Technical Debt: How is it measured, and how can my Business get rid of it?

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Technical Debt
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On occasion, as businesses improve the maturity of their IT operations, there is a need to implement technology faster or cheaper than originally envisaged. Compromises are made to deliver the solution, intending to address any shortfalls later. This compromise is known as technical debt, sometimes also referred to as tech debt or code debt.

Over time, organizations may realize that so many compromises have been made, or to put it another way, so much technical debt has accumulated that most of their time and energy is spent on maintaining technology, reducing the resources available for creating and deploying new tools and services.

For IT leaders, the pandemic has significantly contributed to technical debt. For instance, to expedite the deployment of new tools and technology to enable remote working, some best practices, steps, or processes would have been omitted in the interest of speed of delivery. However, these omissions may need to be retrospectively implemented sooner or later.

What is Technical Debt?

Technical Debt refers to the additional expenditures of maintenance that arise later on due to early compromises between quality and speed during software development.

It’s a frequent metaphor in engineering groups because it illustrates the hidden costs of making technological choices. Like any other kind of debt, technical debt provides immediate benefits in exchange for obligatory future repayments plus interest.

Due to the ever-evolving nature of software development tools and standards, every software product will eventually need maintenance and re-building of components.

How does Technical Debt accumulate?

Many things might be anticipated while building a solution, and you can spend significant time planning your project or polishing your code. However, there are always a few circumstances outside your control that might lead to technical debt:

  • Schedule Pressures: Because of the pressure to produce within a shorter timeframe, development teams often offer apps that aren’t entirely complete or lack essential functionalities. To get to market faster, development teams may sacrifice performance and quality.
  • Constant Revisions: Even fully functional, timely developed programs risk becoming outdated once they hit the market. IT executives face continual difficulties as a result of rising consumer demands, new business possibilities, new cyber risks, and developer churn.
  • Obsolete Technology: Most coding languages, frameworks, and libraries used to create contemporary apps are outdated or unsupported yearly. Python today may become Visual Basic tomorrow.

Technical debt is often associated with aging or discontinued goods, but it is there from the beginning. Have you ever been in the midst of a new project’s planning phase when you suddenly discovered you would be unable to complete the project within the allotted time frame?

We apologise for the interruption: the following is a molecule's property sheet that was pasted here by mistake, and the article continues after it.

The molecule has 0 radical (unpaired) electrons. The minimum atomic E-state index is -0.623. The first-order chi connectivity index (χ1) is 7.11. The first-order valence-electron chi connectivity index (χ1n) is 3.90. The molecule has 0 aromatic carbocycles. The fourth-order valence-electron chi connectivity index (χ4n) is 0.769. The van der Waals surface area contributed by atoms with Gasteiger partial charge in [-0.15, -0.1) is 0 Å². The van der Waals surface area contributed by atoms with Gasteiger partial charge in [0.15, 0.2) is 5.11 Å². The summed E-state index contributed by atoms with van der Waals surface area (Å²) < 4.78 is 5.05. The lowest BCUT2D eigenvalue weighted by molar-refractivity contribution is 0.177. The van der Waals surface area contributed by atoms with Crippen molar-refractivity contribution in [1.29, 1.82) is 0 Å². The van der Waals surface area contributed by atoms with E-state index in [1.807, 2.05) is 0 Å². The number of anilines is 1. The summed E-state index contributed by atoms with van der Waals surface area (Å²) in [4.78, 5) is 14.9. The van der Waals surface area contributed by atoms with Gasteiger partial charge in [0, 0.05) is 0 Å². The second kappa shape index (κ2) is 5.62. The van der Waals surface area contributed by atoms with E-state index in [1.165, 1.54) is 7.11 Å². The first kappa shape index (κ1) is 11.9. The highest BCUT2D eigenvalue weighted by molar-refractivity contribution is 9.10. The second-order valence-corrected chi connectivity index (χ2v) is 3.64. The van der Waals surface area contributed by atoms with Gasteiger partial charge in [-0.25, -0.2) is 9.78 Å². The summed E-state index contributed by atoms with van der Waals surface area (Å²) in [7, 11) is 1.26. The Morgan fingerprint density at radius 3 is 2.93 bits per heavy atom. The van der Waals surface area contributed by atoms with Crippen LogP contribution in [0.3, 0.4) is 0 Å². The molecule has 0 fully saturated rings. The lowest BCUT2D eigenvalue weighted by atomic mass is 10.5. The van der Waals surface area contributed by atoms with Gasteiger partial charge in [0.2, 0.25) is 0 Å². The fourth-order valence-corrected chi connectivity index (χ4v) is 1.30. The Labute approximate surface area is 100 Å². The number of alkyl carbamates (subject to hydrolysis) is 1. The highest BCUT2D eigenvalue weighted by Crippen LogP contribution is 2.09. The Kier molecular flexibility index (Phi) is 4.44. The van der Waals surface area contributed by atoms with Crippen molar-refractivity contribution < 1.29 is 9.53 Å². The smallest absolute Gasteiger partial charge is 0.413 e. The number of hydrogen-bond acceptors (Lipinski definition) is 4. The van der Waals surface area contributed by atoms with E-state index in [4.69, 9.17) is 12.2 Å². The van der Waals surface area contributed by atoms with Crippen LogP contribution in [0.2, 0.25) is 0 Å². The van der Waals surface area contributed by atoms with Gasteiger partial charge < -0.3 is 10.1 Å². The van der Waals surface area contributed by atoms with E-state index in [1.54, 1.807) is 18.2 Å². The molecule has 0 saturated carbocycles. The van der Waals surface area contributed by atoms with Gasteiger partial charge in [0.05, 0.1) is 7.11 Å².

Later on, you may always alter it. But now you’re placing your faith in your ability to make the time sometime in the future.

There is always something more to do and a new deadline to meet. If you put off fulfilling duties, there’s a good chance you won’t get around to it.

How To Measure Technical Debt

Measuring technical debt is challenging since there is no one statistic that can provide a comprehensive picture. Finding a way to quantify technical debt’s knock-on consequences is the next logical step.

Since it is hard to quantify technical debt directly, its effects on other business KPIs must be evaluated.

When calculating technical debt, the most critical second-order indicators are:

  1. Cycle time: The time it takes to complete a job. It is the period between a developer’s initial commitment to a piece of code and when it is deployed in programming. Shorter cycle times suggest an efficient process with less technical debt. More extended cycle periods have the opposite effect.
  2. Stability and quality: If it takes longer to make a modification and address an issue permanently rather than just developing a workaround, you most likely have a tech debt problem. When a change in one element of a system causes changes in other unrelated areas, this is a sign of instability.
  3. Developer happiness: If your developers are becoming more dissatisfied with a certain system in comparison to others, this is an indication that that system may have more tech debt.

A technical debt ratio is one metric that may be used to try to put a number on technical debt (TDR).

TDR measures how much it will cost to repair a software system compared to how much it initially costs to create (development cost). If time is selected as the metric, TDR calculates how long it will take to resolve the issue.

However, there is no universally recognized method for calculating the technical debt ratio in engineering groups.

How can my Business manage Technical Debt?

The costs associated with fixing technical debt may quickly mount. Here are a few strategies for preventing and efficiently managing such an occurrence.